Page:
Don’t bet on it. I will say on an upbeat note, that the Abbott himself is one of the very most loving kindness people I have ever met.
I feel consoled by the fact that some of history’s greatest visionary’s have been consistently told to take a walk by those that history would later judge as the truthfully ignorant.
It’s possible that there was some political influence involved in the decision, you know I hear I have inadvertently pissed of a member of the political elite. It takes a good deal of nerve to come and tell the Abbott that if he doesn’t put me out of the temple by way of calling a meeting of the board of directors, and if they don’t tell me to go, then they will go to the Ministry of Religion and take action against me and the Abbott! I could tell that the Abbott was concerned about his position.
In Cambodia, such an astonishing display of childish and petty behavior from the ruling elite would not be considered something unheard of. Things that would be considered laughably unrealistic anywhere in the civilized world here in Cambodia are fairly routine. As well, to be sure there are those monks who don’t seem to like me very much, and would have welcomed my departure. Why? One possible reason would be because my very presence as someone who is not cow towed to popular monastic opinion makes them inwardly question just why they are, and that must confuse and anger them. How sad.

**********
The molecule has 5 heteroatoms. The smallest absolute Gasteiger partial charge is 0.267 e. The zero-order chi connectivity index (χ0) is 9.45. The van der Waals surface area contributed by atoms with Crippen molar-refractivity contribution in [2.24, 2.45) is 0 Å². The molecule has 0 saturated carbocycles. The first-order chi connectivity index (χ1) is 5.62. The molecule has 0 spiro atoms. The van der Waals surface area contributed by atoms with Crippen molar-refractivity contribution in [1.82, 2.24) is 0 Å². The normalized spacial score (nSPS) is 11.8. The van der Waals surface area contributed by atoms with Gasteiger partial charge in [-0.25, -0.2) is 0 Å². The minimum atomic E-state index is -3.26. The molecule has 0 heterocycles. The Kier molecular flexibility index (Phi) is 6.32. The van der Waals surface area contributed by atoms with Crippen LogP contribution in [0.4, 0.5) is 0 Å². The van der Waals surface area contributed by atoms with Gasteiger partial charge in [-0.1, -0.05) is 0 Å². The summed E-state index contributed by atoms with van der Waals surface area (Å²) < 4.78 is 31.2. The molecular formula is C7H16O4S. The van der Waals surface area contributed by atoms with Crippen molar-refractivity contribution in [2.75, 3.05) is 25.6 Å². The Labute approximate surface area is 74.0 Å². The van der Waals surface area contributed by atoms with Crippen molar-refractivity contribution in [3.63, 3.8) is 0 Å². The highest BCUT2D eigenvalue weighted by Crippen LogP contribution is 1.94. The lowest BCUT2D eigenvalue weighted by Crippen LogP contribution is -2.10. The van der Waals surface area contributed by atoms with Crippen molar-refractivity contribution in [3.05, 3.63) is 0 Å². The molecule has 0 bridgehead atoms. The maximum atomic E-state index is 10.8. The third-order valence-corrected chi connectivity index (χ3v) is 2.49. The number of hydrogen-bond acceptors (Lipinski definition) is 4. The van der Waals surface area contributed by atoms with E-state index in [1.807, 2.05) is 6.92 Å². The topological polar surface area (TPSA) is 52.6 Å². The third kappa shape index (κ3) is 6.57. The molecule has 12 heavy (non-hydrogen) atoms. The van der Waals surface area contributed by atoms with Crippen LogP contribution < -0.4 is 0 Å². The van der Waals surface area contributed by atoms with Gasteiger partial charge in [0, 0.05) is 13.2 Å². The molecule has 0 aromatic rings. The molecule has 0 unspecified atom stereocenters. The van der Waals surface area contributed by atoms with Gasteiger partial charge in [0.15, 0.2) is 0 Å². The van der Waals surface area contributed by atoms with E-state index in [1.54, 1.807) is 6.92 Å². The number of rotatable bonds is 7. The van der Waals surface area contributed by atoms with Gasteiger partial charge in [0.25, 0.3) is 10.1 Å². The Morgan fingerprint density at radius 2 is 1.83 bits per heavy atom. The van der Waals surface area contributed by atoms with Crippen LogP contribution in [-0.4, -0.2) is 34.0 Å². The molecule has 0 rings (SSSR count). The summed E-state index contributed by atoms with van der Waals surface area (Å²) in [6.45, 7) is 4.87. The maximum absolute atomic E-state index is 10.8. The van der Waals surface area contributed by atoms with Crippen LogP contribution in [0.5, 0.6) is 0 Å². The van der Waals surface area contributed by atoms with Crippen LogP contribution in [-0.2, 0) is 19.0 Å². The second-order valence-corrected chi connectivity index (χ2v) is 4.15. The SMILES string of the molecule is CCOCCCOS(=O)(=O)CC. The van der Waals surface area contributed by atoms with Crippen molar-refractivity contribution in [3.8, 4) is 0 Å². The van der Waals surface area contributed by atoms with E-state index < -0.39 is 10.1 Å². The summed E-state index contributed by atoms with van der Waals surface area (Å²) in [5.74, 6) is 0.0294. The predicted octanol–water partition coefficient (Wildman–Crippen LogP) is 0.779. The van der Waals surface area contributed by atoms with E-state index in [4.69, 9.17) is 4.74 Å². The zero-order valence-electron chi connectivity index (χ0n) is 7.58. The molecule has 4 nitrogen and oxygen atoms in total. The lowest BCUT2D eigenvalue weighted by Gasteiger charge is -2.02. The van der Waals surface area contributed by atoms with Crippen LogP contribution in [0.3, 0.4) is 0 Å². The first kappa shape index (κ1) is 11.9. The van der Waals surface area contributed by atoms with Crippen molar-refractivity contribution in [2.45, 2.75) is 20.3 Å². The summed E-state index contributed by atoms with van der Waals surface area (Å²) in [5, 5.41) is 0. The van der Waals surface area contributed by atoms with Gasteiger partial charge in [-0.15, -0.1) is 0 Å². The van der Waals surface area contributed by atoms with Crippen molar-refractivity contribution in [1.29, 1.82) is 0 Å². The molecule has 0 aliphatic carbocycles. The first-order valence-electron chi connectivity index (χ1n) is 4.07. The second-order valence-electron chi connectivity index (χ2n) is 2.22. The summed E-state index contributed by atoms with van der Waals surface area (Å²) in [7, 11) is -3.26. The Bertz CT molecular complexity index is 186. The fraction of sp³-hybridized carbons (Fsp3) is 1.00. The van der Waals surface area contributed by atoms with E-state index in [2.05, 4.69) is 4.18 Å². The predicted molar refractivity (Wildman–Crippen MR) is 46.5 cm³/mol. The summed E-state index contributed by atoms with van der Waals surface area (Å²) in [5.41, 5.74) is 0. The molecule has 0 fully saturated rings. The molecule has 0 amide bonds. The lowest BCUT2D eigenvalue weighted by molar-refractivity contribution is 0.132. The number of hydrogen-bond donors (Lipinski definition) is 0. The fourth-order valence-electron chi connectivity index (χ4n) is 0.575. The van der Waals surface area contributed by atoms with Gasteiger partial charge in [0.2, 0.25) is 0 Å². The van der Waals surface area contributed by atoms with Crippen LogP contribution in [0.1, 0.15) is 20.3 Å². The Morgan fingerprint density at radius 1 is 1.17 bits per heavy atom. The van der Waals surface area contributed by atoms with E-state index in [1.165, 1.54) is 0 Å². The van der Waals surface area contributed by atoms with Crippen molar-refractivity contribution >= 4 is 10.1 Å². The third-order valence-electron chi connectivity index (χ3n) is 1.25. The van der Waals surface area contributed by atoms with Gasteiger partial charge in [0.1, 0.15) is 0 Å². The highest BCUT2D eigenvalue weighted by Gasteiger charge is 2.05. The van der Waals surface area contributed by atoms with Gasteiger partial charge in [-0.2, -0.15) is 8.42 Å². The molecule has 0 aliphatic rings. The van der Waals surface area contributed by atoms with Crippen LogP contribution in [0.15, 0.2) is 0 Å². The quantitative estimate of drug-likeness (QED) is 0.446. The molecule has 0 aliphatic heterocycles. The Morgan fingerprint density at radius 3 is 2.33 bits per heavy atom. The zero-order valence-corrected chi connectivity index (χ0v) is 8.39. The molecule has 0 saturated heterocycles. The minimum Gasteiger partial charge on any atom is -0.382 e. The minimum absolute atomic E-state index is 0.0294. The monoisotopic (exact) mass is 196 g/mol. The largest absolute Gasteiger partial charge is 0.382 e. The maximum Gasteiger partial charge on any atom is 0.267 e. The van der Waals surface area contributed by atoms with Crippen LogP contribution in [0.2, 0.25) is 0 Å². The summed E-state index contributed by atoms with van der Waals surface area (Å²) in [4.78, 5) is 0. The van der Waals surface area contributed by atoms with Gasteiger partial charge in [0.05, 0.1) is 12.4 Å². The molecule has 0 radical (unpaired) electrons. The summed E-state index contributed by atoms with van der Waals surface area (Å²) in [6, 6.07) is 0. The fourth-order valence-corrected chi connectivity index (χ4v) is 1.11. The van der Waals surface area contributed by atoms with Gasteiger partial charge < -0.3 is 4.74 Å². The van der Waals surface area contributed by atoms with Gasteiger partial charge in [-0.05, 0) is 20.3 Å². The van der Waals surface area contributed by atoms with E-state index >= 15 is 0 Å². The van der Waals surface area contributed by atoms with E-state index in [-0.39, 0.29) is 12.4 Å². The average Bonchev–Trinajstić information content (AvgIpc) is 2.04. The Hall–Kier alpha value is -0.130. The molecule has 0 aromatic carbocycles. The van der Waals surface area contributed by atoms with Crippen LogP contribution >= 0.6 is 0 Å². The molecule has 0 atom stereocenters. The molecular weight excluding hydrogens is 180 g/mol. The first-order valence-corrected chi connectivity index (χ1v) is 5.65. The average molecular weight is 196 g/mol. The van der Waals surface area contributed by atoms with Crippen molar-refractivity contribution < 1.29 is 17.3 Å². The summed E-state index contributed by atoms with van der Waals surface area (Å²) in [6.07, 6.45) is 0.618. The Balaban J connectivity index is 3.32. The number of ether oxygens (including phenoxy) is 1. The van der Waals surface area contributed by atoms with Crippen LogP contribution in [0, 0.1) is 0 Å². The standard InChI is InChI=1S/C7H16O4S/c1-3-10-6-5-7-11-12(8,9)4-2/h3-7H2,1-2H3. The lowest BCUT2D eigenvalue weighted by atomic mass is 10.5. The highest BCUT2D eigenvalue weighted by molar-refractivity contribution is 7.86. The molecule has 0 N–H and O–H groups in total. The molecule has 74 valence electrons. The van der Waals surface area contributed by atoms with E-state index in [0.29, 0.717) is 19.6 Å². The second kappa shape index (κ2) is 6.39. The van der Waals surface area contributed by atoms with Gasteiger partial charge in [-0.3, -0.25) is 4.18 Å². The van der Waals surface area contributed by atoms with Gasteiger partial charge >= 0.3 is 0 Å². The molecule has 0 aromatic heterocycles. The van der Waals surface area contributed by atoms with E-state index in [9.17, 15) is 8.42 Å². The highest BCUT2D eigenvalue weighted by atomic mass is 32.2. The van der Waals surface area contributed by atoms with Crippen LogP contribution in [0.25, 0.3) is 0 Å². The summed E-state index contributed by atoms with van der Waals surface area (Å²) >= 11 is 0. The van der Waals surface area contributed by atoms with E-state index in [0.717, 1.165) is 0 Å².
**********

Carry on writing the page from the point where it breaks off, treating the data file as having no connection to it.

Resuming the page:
Even today, when I buy medicine for the sick, food for the homeless and ice cream for the poor children at the temple, would a single austere and self convinced righteous monk offer to help in the effort? Of course not!
That’s o.k., who needs that? As long as they know how to recite the recital at the appropriate time and do all the things regarding procedure of the temple …no matter! After all, that’s what is really important, isn’t it?
Perhaps some of this is because while being raised here in Cambodia, they have become desensitized to the suffering of their own people in their society, so much so that with all that they can make on alms round in the morning most of these “Buddhist” monks would never even think to buy a poor homeless woman or hungry man a 50 cent package of noodles. How shameful.